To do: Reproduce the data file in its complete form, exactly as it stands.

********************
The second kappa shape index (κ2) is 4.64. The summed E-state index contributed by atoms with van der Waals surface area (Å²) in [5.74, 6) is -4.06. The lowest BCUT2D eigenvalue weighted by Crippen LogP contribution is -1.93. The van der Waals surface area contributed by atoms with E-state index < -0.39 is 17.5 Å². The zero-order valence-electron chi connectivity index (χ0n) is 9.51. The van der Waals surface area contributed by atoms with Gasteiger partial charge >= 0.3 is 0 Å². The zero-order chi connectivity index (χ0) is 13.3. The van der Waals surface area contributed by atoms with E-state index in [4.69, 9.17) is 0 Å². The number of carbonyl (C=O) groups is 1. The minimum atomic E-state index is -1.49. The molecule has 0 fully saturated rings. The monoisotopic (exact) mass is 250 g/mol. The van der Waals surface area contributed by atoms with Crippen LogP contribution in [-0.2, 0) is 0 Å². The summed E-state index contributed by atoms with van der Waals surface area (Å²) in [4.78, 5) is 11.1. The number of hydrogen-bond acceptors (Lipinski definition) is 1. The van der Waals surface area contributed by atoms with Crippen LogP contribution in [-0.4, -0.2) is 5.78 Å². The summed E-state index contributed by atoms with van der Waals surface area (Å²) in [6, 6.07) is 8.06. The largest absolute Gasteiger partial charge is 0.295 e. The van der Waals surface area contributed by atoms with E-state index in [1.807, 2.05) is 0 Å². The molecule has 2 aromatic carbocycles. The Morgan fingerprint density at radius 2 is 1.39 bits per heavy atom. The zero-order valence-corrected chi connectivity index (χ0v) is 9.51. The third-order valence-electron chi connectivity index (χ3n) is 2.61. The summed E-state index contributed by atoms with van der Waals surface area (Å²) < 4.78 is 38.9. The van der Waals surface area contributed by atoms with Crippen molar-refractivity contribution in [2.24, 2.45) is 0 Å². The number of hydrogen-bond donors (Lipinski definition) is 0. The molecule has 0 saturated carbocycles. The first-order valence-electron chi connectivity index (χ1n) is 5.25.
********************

The second kappa shape index (κ2) is 4.64. The summed E-state index contributed by atoms with van der Waals surface area (Å²) in [5.74, 6) is -4.06. The lowest BCUT2D eigenvalue weighted by Crippen LogP contribution is -1.93. The van der Waals surface area contributed by atoms with E-state index < -0.39 is 17.5 Å². The zero-order valence-electron chi connectivity index (χ0n) is 9.51. The van der Waals surface area contributed by atoms with Gasteiger partial charge >= 0.3 is 0 Å². The zero-order chi connectivity index (χ0) is 13.3. The van der Waals surface area contributed by atoms with E-state index in [4.69, 9.17) is 0 Å². The number of carbonyl (C=O) groups is 1. The minimum atomic E-state index is -1.49. The molecule has 0 fully saturated rings. The monoisotopic (exact) mass is 250 g/mol. The van der Waals surface area contributed by atoms with Crippen LogP contribution in [-0.2, 0) is 0 Å². The summed E-state index contributed by atoms with van der Waals surface area (Å²) in [4.78, 5) is 11.1. The number of hydrogen-bond acceptors (Lipinski definition) is 1. The van der Waals surface area contributed by atoms with Crippen LogP contribution in [-0.4, -0.2) is 5.78 Å². The summed E-state index contributed by atoms with van der Waals surface area (Å²) in [6, 6.07) is 8.06. The largest absolute Gasteiger partial charge is 0.295 e. The van der Waals surface area contributed by atoms with E-state index in [1.807, 2.05) is 0 Å². The molecule has 2 aromatic carbocycles. The Morgan fingerprint density at radius 2 is 1.39 bits per heavy atom. The zero-order valence-corrected chi connectivity index (χ0v) is 9.51. The third-order valence-electron chi connectivity index (χ3n) is 2.61. The summed E-state index contributed by atoms with van der Waals surface area (Å²) < 4.78 is 38.9. The van der Waals surface area contributed by atoms with Crippen molar-refractivity contribution in [2.24, 2.45) is 0 Å². The number of hydrogen-bond donors (Lipinski definition) is 0. The molecule has 0 saturated carbocycles. The first-order valence-electron chi connectivity index (χ1n) is 5.25.